Another early warning sign is the feeling of stiffness or tightness in the affected area, especially after a period of rest or first thing in the morning. There might also be tingling, numbness, or a pins and needles sensation, particularly in the hands and fingers. These symptoms suggest nerve involvement, which can be found in conditions such as carpal tunnel syndrome.

A decrease in coordination or dexterity, such as clumsiness or difficulty performing tasks that were once easy, can also be a red flag. Fatigue in the muscles after repetitive activity should not be ignored, even if it seems minor. If you notice these symptoms, take immediate action to mitigate them and prevent more severe injuries.

Legal Options if You Suspect an RSI at Work

If your RSI is work-related, you may be eligible for workers’ compensation benefits, including medical expenses, rehabilitation costs, and a portion of your lost wages. There are several vital steps to follow to successfully file a workers’ comp claim:

  • Report the injury to your employer. The first step is to report your injury or symptoms to your employer. Alabama Code 25-5-78 requires you to notify your employer within five days of becoming aware of the injury.
  • Seek medical attention. A healthcare professional can provide a diagnosis, recommend treatment, and confirm that the injury is work-related. Under Alabama workers’ comp law, it is your employer who chooses the physician for your medical examination.
  • File a claim. After reporting your injury, your employer should file a First Report of Injury Form (WCC Form 2) detailing the injury and your wages. If they don’t, contact an Alabama workers’ compensation attorney immediately. Informing your employer does not alone constitute an official workers’ compensation claim. You have a two-year period to file this claim; failing to do so within this timeframe will cause it to become void.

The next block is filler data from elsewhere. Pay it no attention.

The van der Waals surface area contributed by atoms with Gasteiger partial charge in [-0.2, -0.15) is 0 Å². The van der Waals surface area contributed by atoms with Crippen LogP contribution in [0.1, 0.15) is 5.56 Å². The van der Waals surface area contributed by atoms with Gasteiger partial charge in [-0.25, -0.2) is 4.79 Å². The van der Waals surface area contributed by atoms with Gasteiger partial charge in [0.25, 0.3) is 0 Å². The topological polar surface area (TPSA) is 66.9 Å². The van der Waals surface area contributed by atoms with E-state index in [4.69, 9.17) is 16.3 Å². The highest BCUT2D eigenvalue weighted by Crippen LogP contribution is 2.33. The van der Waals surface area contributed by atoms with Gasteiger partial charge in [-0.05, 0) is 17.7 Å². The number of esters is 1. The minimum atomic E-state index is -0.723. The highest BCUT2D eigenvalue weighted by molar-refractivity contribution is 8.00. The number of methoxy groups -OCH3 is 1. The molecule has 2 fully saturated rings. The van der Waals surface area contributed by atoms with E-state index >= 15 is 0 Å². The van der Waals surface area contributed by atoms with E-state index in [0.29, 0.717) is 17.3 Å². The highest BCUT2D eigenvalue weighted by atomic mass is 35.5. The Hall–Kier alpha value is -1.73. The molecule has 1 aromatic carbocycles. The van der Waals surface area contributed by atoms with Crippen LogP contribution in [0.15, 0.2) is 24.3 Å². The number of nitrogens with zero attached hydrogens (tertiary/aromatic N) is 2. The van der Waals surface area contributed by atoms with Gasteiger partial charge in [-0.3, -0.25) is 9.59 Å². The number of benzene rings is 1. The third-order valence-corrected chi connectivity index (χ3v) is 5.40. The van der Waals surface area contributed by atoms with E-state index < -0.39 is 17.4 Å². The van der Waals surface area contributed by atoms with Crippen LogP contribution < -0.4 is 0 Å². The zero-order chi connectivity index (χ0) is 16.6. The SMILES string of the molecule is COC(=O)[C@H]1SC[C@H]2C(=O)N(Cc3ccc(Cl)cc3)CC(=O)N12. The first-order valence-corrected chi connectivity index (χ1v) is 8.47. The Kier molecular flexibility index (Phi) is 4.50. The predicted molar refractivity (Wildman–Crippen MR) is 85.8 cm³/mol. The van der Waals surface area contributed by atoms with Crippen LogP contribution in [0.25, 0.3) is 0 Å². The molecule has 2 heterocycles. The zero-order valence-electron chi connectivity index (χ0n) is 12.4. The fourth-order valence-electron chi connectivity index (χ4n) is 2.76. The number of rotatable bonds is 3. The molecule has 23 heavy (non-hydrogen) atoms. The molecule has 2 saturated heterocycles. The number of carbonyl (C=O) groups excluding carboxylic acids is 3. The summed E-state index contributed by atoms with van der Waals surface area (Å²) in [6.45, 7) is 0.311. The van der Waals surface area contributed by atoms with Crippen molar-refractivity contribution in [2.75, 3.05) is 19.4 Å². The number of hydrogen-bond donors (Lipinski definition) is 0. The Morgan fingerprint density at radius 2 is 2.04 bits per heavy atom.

• The claim investigation begins. Once the insurance company receives the WCC Form 2, they will investigate your claim. This process involves an investigator reaching out to both you and your employer and examining your social media profiles for any evidence that might contradict your claim, such as engaging in activities that suggest your injury is not as severe as reported.
  • Dispute a denial, if necessary. If the insurance company denies your claim, you still have options to obtain compensation. While Alabama does not have a court where you can appeal denied claims, you can contact an Alabama personal injury lawyer and file a civil lawsuit with the Alabama district court.

Get Workers’ Compensation for Repetitive Strain Injuries

RSIs due to ongoing stress on a body part can impair job performance. They may necessitate time off or medical attention to handle associated pain that prevents you from doing your job. Without timely intervention, these injuries risk worsening, possibly causing chronic pain, reduced function, or permanent damage.

You might be eligible for workers’ compensation benefits if you suffer from a repetitive strain injury due to workplace conditions or while performing job-related tasks.

Contact The Vance Law Firm Injury Lawyers to schedule a free consultation for help protecting your rights.